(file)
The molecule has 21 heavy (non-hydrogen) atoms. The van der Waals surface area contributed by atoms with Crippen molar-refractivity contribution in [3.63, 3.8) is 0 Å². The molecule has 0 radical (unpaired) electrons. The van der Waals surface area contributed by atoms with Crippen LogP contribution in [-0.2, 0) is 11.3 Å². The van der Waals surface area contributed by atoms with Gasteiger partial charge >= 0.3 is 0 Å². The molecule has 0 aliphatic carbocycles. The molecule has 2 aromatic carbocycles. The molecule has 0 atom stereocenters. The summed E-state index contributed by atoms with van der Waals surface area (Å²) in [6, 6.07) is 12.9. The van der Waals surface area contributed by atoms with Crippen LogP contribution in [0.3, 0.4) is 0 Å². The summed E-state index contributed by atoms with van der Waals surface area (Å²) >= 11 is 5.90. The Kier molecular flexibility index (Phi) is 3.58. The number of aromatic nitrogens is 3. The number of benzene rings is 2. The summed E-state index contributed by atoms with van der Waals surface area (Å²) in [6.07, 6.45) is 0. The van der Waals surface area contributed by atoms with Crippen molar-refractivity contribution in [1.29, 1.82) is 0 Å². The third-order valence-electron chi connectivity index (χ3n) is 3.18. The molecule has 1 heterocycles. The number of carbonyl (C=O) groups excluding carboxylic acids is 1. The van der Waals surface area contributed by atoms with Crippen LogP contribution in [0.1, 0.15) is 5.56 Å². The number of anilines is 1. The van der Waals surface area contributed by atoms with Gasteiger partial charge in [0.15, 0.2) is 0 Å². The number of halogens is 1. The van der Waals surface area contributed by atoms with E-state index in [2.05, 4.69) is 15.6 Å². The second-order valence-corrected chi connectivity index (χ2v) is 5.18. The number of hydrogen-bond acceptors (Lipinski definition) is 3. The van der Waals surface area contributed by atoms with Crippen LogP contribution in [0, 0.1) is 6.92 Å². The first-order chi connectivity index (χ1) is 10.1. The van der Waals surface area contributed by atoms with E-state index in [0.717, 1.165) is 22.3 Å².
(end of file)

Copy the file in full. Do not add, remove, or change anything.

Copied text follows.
The molecule has 21 heavy (non-hydrogen) atoms. The van der Waals surface area contributed by atoms with Crippen molar-refractivity contribution in [3.63, 3.8) is 0 Å². The molecule has 0 radical (unpaired) electrons. The van der Waals surface area contributed by atoms with Crippen LogP contribution in [-0.2, 0) is 11.3 Å². The van der Waals surface area contributed by atoms with Gasteiger partial charge >= 0.3 is 0 Å². The molecule has 0 aliphatic carbocycles. The molecule has 2 aromatic carbocycles. The molecule has 0 atom stereocenters. The summed E-state index contributed by atoms with van der Waals surface area (Å²) in [6, 6.07) is 12.9. The van der Waals surface area contributed by atoms with Crippen LogP contribution in [0.3, 0.4) is 0 Å². The summed E-state index contributed by atoms with van der Waals surface area (Å²) >= 11 is 5.90. The Kier molecular flexibility index (Phi) is 3.58. The number of aromatic nitrogens is 3. The number of benzene rings is 2. The summed E-state index contributed by atoms with van der Waals surface area (Å²) in [6.07, 6.45) is 0. The van der Waals surface area contributed by atoms with Crippen molar-refractivity contribution in [1.29, 1.82) is 0 Å². The third-order valence-electron chi connectivity index (χ3n) is 3.18. The molecule has 1 heterocycles. The number of carbonyl (C=O) groups excluding carboxylic acids is 1. The van der Waals surface area contributed by atoms with Crippen LogP contribution in [0.1, 0.15) is 5.56 Å². The number of anilines is 1. The van der Waals surface area contributed by atoms with Gasteiger partial charge in [0.15, 0.2) is 0 Å². The number of halogens is 1. The van der Waals surface area contributed by atoms with E-state index in [2.05, 4.69) is 15.6 Å². The second-order valence-corrected chi connectivity index (χ2v) is 5.18. The number of hydrogen-bond acceptors (Lipinski definition) is 3. The van der Waals surface area contributed by atoms with Crippen LogP contribution in [0, 0.1) is 6.92 Å². The first-order chi connectivity index (χ1) is 10.1. The van der Waals surface area contributed by atoms with E-state index in [0.717, 1.165) is 22.3 Å².